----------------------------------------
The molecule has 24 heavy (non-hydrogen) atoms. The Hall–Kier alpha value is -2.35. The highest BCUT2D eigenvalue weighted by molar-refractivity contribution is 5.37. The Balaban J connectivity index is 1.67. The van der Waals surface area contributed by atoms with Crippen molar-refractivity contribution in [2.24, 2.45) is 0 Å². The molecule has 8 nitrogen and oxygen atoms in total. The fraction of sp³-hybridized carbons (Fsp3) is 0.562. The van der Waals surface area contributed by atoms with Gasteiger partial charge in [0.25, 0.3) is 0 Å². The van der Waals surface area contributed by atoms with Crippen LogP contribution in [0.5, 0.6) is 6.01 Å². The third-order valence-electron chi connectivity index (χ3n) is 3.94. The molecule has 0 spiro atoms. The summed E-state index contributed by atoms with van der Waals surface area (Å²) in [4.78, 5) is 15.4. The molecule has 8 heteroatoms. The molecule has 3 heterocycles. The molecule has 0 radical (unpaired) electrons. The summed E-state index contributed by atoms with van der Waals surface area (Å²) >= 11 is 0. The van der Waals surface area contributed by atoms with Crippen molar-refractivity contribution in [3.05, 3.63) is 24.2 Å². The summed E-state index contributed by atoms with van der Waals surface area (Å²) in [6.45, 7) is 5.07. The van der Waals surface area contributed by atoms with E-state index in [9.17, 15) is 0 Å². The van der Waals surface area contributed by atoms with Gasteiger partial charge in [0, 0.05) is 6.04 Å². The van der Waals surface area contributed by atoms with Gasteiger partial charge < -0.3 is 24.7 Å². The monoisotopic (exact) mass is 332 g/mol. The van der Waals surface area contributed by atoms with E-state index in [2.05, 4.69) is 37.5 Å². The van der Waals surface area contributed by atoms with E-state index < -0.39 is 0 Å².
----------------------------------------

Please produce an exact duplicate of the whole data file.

The molecule has 24 heavy (non-hydrogen) atoms. The Hall–Kier alpha value is -2.35. The highest BCUT2D eigenvalue weighted by molar-refractivity contribution is 5.37. The Balaban J connectivity index is 1.67. The van der Waals surface area contributed by atoms with Crippen molar-refractivity contribution in [2.24, 2.45) is 0 Å². The molecule has 8 nitrogen and oxygen atoms in total. The fraction of sp³-hybridized carbons (Fsp3) is 0.562. The van der Waals surface area contributed by atoms with Gasteiger partial charge in [0.25, 0.3) is 0 Å². The van der Waals surface area contributed by atoms with Crippen LogP contribution in [0.5, 0.6) is 6.01 Å². The third-order valence-electron chi connectivity index (χ3n) is 3.94. The molecule has 0 spiro atoms. The summed E-state index contributed by atoms with van der Waals surface area (Å²) in [4.78, 5) is 15.4. The molecule has 8 heteroatoms. The molecule has 3 heterocycles. The molecule has 0 radical (unpaired) electrons. The summed E-state index contributed by atoms with van der Waals surface area (Å²) >= 11 is 0. The van der Waals surface area contributed by atoms with Crippen molar-refractivity contribution in [3.05, 3.63) is 24.2 Å². The summed E-state index contributed by atoms with van der Waals surface area (Å²) in [6.45, 7) is 5.07. The van der Waals surface area contributed by atoms with E-state index in [9.17, 15) is 0 Å². The van der Waals surface area contributed by atoms with Gasteiger partial charge in [0, 0.05) is 6.04 Å². The van der Waals surface area contributed by atoms with Gasteiger partial charge < -0.3 is 24.7 Å². The monoisotopic (exact) mass is 332 g/mol. The van der Waals surface area contributed by atoms with E-state index in [2.05, 4.69) is 37.5 Å². The van der Waals surface area contributed by atoms with E-state index < -0.39 is 0 Å².